Introduction to Phases of Project Management
A project is a collaborative set of operations involving research or design that is carefully planned to achieve a certain objective. In simple words, a project produces a product or service that is different from the existing one at the end. A project needs to be managed in order to get the desired result. A project and its management undergo a particular procedure to move swiftly by avoiding obstacles of any kind and achieve the predetermined goals. This procedure is called the life cycle of a project. Project management is the application of knowledge, skills, tools, and techniques to project activities to meet the project requirements. It involves initiating, planning, executing and closing of a project.
Top 5 phases of Project Management
Below are the following 5 phases of project management.
1. Project Initiating
The initiating process decides what kind of a project is being taken up and what can be done with it. If it is not taken care of, it is difficult for the project to achieves its objectives. It is important to understand the needs of the business pertaining to the project, and all the measures are taken up to get the best out of it. Any deficiencies should be reported and immediately fixed. A few areas should be taken into account while initiating a project. Project Initiation documents can be prepared to document these areas. Project Initiation documents are a series of meticulously connected documents used to plan the project and its order of duration in a meticulous manner.
- Project Proposal
- Project Scope
- Breakdown Structure of the Product
- Breakdown Structure of the Work
- Assignment of the Responsibility
- Tentative Project Schedule
- Analysis of Business Needs and Project Measures
- Review of the Ongoing Project
- Financial Analysis of the Project and its Budgeting
- Stakeholder Analysis
- Project Charter
- Analysis of strengths, weaknesses, opportunities, and threats to the business
2. Project Planning
After the initiation stage, the project is planned to set all the details in order. The main idea is to plan all the aspects of a project and the available resources so that the work to be done can be decided upon and the risk involved can be managed. As with the Initiation stage, a failure to properly plan immensely reduces the project’s chances of being successful. Project planning generally consists of-
- The methodology of project management should be determined;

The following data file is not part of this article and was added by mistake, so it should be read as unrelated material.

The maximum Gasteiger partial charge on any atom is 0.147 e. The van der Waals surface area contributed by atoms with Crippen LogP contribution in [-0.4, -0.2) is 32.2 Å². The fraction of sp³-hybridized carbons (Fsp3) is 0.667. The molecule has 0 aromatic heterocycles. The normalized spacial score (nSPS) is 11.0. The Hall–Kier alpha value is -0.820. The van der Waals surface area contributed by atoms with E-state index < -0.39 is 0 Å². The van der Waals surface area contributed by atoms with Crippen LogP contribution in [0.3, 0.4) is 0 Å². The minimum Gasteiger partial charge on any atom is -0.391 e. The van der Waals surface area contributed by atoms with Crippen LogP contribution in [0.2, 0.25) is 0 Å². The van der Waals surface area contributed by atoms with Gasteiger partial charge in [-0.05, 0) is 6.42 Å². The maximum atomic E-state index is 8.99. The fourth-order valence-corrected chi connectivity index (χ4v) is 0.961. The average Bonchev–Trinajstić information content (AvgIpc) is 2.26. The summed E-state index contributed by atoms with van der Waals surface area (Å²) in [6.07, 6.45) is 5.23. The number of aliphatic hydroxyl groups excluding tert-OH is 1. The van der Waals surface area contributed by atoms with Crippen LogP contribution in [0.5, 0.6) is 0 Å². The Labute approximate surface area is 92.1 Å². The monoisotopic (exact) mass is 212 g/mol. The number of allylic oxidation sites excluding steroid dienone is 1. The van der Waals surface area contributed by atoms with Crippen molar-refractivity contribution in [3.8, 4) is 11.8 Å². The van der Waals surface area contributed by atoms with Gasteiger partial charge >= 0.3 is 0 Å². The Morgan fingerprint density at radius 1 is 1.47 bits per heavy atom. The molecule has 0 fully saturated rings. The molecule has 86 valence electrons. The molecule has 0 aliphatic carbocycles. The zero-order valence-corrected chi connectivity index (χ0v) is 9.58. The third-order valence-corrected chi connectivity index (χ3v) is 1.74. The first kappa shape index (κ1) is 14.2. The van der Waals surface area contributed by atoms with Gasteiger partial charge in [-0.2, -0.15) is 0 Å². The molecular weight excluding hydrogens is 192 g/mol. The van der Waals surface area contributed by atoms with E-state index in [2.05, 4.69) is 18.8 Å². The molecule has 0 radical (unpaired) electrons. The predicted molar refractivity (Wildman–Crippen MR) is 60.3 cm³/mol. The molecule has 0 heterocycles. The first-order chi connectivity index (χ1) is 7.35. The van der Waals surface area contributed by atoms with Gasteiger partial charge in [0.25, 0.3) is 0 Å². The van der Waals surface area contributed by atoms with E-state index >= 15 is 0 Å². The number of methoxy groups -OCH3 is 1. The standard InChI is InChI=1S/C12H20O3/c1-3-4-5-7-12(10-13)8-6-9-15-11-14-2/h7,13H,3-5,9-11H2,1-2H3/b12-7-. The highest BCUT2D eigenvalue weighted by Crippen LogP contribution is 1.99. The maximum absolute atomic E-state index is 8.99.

- Scope of the project should be developed;
- The project team needs to be selected;
- Breaking down product and work structure as per deliverables;
- Identifying project activities to achieve all the project goals and arranging them according to their sequence;
- Estimating project resource requirements;
- Estimating the project duration and its cost;
- Work schedule development;
- Budgeting of the project;
- Risk management;
- Developing measures to test quality;
- Formal work approval.
3. Project Executing
Execution happens as per the terms and conditions decided in the planning stage. This process ensures that the project planning stage has done justice. In this phase, proper management of all the resources present at one’s disposal takes place, along with financial analysis and budgeting. The output of this phase is the final outcome.
- Project Documentation: Possessing physical documents of everything required for efficient execution of a project helps in making a project successful. It is important to have physical documentation of the project schedule in hand as it helps us to manage the project duration, its scope, effectiveness, and pace. With all the documents in hand, it is easy to check if a project is being correctly implemented or not. This stage, throughout the course of a project, provides a physical reference in case one needs to verify his/her work. In the majority of cases, project documentation is the best way to oversee different project management phases. If followed the way it should be, then it can prove pivotal in the success of a project.
4. Project Monitoring and Controlling
The monitoring and controlling phase deals with the supervision of the execution of the project so that all possible hindrances and hassles can be identified with time in hand and corrective measures can be taken. Most importantly, this involves regular tracking of the project and its procedures on a regular basis to see if anyone is deviating from the project schedule or violating its set terms and conditions. It involves:
- The project schedule needs to be measured;
- The project variables should be measured;
- Corrective measures should be taken to address all the potential hindrances involved in a project;
- Only approved changes should be implemented as improper changes made can affect the entire project.
5. Project Closing
The Closing process involves formally accepting the project and, therefore, marks its ending. Storing the files and noting down lessons from the project is the focus of this stage.
This phase consists of:
- Contract closure: Each of the contracts applicable to the project needs to be completed, settled and closed.
- Project close: All the project activities are needed to be finalized, and then the project needs to be closed.
This phase also likes the review of the project after its implementation. It consists of reviewing the experiences of all the team members irrespective of them being good or bad.
This has been a guide to Phases of Project Management. Here we have discussed the basic concept, Different Phases of Project Management, with detailed explanation. You can also go through our other suggested articles to learn more –